At some point in our careers, it is inevitable that we will experience a leadership change. As a Director of Development, how you handle that change is crucial to your success.
Understandably, leadership changes bring unsettling times for development directors: the leader of your organization is your most important relationship. Your President or Director is your partner and, we hope, your biggest supporter in every way—championing your office’s work and actively participating in fundraising. So not knowing who that next person may be and how they view fundraising sets off a range of emotions—from the excitement around the opportunity to terror about your job security. Fear of the unknown sets in.
So what do you do when there is change at the top? Take control of the situation. For success, you must be:
Prepared: As soon as your Director or President announces she is leaving, start preparing. You will want to have all of your important fundraising statistics at your fingertips from the beginning: headhunters may need fundraising information for the job descriptions, and you may be lucky enough to be part of the interview process so will want to go armed with information. Most importantly, when your new boss starts, you will want to be ready. Begin gathering documents such as high-level executive summaries of your annual fundraising programs, your strategic plan, research profiles on the institution’s top donors and prospects (you will want to limit these depending on the size of your organization), as well as recent past successes and upcoming challenges you see. She will need to review donor lists to indicate individuals she already knows, and have an understanding of what the key fundraising priorities have been. Expect her to ask questions. Be prepared to arm her with whatever information she feels she needs to understand fundraising at your organization.
Proactive: As soon as your new boss starts at the organization, be proactive and reach out to begin scheduling regular one-on-one meetings. Set up meetings to introduce her to key donors right away, and provide her with a list of key upcoming events at which her attendance would be important. Ask her to visit the Development Office so she feels a sense of connection with the team and the office. She needs to know from the outset that 1) you have a strong team in place that has demonstrated successful results 2) you are a partner ready to support her as she begins her job as chief fundraiser.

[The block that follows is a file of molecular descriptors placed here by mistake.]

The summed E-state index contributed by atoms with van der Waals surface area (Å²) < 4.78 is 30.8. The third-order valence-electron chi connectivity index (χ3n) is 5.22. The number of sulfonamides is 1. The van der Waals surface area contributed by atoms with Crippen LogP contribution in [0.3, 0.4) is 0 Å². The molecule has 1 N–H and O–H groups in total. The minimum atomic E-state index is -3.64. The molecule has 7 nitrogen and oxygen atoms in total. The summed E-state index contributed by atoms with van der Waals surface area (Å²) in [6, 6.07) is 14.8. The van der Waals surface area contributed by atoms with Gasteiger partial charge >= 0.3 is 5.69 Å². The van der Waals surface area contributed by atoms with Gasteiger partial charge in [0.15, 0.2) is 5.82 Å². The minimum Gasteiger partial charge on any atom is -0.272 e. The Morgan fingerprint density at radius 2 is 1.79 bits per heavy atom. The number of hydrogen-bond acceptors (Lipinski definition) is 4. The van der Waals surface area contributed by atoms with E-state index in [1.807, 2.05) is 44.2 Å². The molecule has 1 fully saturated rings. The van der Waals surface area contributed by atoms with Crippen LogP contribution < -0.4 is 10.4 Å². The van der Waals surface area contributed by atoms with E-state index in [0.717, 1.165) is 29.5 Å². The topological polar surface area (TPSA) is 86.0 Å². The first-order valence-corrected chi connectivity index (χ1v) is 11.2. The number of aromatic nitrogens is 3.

Partner: Every new leader wants to blaze their own trail. Particularly today, leaders know that their Presidency will be judged in large part on the funds they raise. Expect some sensitivity and a desire to put their own stamp on how they go about fundraising. That’s why it is important to demonstrate immediately that you are a partner in this work, there to support her efforts in every way. Be flexible and open, listening to your new leader’s perspective and ideas, rather than just talking at her about institutional history. In other words, treat her like your most important donor and listen. The last thing someone new wants to hear is “The last President did it like this…” or “this is the way we have always done it.” Look at the leadership change as an opportunity to view your fundraising program through a new lens and perhaps to instill some fresh thinking into your team. Enthusiastically collaborate with your new leader on implementing change.
Being well-prepared, proactive, and a true partner during this transitional time will not only boost your confidence, it may make the difference in building a trusted relationship with your new leader.
If your organization needs help preparing for and managing leadership change, contact Senior Vice President Chris Begley at 646-552-6507 or email@example.com. GG+A can provide one-on-one or group coaching to staff and board members.